Matthew Hennessey, writing at First Things:
Sadly, this is how many see disability — one, long, painful babysitting job for beleaguered parents who will never know happiness, never know grace, never know peace and quiet, never know what it is to eat a nice meal of pizza at an outdoor café. Can you imagine such hardship?
I can, I suppose. I have a daughter with Down syndrome, and I know countless other families who love someone with the genetic condition known as Trisomy 21. We’re not saints for having taken on this burden; neither are we victims. Sure, it’s hard sometimes. On balance, though, our difficulties are no greater or more insurmountable than any family’s. After all, into each life some rain must fall.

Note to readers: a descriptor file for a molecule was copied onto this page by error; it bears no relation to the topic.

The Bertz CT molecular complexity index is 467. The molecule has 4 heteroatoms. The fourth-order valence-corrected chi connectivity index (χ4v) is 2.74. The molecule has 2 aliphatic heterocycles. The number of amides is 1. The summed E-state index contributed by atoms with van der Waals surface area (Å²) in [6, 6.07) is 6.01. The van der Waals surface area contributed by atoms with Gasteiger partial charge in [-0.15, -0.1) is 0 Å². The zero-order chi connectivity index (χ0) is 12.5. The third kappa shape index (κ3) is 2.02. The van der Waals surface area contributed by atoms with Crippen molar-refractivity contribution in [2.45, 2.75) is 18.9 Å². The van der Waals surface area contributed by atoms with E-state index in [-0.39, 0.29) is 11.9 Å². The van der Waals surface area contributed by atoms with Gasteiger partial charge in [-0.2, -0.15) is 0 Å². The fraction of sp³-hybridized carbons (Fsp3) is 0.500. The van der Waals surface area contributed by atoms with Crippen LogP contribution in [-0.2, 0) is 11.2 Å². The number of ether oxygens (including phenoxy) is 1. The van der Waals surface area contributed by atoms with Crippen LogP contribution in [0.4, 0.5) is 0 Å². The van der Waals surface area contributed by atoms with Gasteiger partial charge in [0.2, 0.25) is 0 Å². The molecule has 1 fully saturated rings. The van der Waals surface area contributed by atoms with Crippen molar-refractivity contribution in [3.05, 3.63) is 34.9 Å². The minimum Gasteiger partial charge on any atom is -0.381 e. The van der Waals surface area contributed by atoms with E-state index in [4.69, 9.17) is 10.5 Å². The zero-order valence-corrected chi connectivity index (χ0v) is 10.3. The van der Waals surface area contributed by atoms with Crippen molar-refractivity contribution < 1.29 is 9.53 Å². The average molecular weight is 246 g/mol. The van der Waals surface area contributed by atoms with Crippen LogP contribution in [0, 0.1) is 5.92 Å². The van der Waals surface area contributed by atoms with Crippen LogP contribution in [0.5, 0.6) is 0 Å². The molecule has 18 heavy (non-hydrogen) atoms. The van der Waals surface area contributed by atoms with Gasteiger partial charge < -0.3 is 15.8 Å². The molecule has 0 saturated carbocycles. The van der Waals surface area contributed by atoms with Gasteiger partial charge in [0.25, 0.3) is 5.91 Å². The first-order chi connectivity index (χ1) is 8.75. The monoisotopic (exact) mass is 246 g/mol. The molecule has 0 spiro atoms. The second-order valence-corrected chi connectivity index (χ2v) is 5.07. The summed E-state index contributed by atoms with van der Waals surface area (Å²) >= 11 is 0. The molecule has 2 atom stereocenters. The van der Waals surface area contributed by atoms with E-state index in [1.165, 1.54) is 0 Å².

Despite claiming to have done some research, [Sophie] Horan and her husband are terrifically misinformed about Down syndrome. Horan claims she aborted her baby because she didn’t “want him or her to ever feel lonely, lack independence, or be confined to a nursing home when we passed on.” In fact, numerous studies have confirmed what my family already knows: people with Down syndrome are happy with their lives. Siblings of those with Down syndrome report that their lives are enriched by their brother or sister’s condition. Parents are brought closer together by the experience of raising a child with Down syndrome.